Accell Usb-C HDMI 2.0 mini dock review

With a smattering of phones moving to support USB-C last year and it being a requirement for high end devices this year we’re seeing more accessories for the standard. To that end Accell reached out and asked us to look at their USB-C mini dock an interesting device that looks to be a solid companion for phones and pc’s alike.

Dock overview

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Physically there isn’t a whole ton to say about the Accell USB dock. Packaging is neat and clean although not the most attractive. The box is a conventional clam shell that opens directly to the dock itself. And there’s some info cards underneath although there’s more information on Accell’s website. The design is smooth and streamlined with an integrated usb-c cable for attaching to the host device. All 3 ports are aligned on one side although I’d have liked a second USB A port.

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The manufacturer website lays everything out cleanly with examples of what works with the dock. In my testing I found little wrong with their claims. Our test unit was HDMI although there is a VGA model available as well. I would have liked to see a display port option since that’s the native video stream but it isn’t as common on consumer devices unfortunately.

Mobile use

I tested this dock extensively with the HTC10 and was impressed by both it and android. Power pass through works without any issue although quick charge seems to be filtered out it has no issue with any standard charging modes and claims support up to 3 amps. HDMI  worked well at 1080p although I wasn’t able to test against a 4k panel. The USB A port is surprisingly flexible under android. Flash drives work without issue as do most other common USB accessories. A USB sound card worked without issue. I was also able to use the touch input from a an external touch panel and an Ethernet adapter all without any hesitation.

The Video orientation problem

Output wise video worked perfectly fine. But there was one small hiccup and it’s android’s fault not the docks. Android devices such as phones only support display mirroring as their output option natively under android 7. This wasn’t a significant issue till I attempted to use the phone with a portrait mounted panel and spent some time working on this before unfortunately walking away empty handed.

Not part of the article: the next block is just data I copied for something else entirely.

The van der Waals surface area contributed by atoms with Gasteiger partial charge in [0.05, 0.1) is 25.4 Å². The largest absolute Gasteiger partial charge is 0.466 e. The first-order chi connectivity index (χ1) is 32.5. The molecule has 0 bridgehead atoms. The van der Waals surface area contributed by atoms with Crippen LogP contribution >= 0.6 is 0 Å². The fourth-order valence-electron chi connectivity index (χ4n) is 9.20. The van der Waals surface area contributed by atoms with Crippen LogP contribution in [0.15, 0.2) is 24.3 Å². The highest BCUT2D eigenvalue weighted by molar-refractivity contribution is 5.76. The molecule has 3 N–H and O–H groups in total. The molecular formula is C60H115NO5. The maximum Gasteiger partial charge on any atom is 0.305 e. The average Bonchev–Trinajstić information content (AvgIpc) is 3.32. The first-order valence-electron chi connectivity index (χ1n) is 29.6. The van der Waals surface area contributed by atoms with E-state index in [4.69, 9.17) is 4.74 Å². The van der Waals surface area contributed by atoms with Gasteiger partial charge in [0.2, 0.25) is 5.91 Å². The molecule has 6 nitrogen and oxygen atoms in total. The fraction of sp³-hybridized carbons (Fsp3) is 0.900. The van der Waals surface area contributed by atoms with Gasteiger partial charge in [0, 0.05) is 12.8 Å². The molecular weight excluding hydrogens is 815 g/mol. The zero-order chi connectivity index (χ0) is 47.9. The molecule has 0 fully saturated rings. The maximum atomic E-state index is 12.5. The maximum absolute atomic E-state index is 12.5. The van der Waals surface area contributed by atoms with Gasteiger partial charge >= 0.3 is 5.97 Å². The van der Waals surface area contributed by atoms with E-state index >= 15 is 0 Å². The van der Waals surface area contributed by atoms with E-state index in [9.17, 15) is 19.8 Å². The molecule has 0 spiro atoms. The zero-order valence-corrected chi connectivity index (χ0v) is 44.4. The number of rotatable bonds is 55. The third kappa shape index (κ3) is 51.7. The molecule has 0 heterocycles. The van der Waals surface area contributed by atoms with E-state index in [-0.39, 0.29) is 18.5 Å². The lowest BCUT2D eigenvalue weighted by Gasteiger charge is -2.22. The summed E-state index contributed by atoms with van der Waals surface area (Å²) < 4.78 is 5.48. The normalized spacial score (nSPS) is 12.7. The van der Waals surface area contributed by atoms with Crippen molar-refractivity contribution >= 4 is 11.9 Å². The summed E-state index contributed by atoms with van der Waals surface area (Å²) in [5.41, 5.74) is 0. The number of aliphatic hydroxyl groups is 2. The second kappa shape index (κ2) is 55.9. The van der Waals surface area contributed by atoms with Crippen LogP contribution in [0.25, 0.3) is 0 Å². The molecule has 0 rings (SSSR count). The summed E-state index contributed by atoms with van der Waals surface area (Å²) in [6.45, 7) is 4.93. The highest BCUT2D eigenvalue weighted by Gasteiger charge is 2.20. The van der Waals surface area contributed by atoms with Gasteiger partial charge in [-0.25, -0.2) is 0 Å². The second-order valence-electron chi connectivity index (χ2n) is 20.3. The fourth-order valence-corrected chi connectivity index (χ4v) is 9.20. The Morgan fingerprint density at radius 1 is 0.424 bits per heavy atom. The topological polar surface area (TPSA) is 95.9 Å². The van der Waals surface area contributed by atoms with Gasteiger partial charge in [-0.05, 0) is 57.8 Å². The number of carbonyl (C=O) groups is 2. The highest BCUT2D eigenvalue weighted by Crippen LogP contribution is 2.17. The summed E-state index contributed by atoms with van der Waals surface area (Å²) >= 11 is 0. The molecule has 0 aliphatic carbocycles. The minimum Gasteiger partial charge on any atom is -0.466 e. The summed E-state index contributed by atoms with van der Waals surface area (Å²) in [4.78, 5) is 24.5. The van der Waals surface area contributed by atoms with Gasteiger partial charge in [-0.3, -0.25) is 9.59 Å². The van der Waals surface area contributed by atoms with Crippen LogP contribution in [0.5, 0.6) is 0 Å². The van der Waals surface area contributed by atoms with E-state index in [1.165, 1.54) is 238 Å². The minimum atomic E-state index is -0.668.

Video quality demonstration

With a device like this the quality of the video output is a fair question as it’s doing a display port to HDMI conversion. Fortunately we have access to an HDMI video recorder, the odyssey 7q+ which we’ve used in previous reviews. A small 1080p clip of Big Buck Bunny was output via HDMI to the recorder and captured, other than splicing a small setup clip and uploading the video to YouTube no editing was done. HDMI sound does work although the recorder wasn’t able to capture it in this instance(an issue we’ve had before). The video quality in person is perfect at 1080p. The device supports 4k and will he examined when I get access to a 4k panel if possible.

Closing thoughts

I was ready for this dock to not work with android at all. Considering how new usb-c is and how many universal standard have failed before I’m pleasantly surprised to see everything “Just work”. Android needs better support for external displays but with Microsoft pushing continuum I can’t imagine google is far behind.  Available in both HDMI and VGA for those with legacy needs Accell has a compelling product that I’d recommend to anyone in need of it’s feature set. Anyone who doesn’t need android to play nicely with a portrait panel that is, but that’s google’s fault.

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Daniel Smith

Daniel Smith is a full time IT administrator at a medium sized private business former FRC coach and technology enthusiast.

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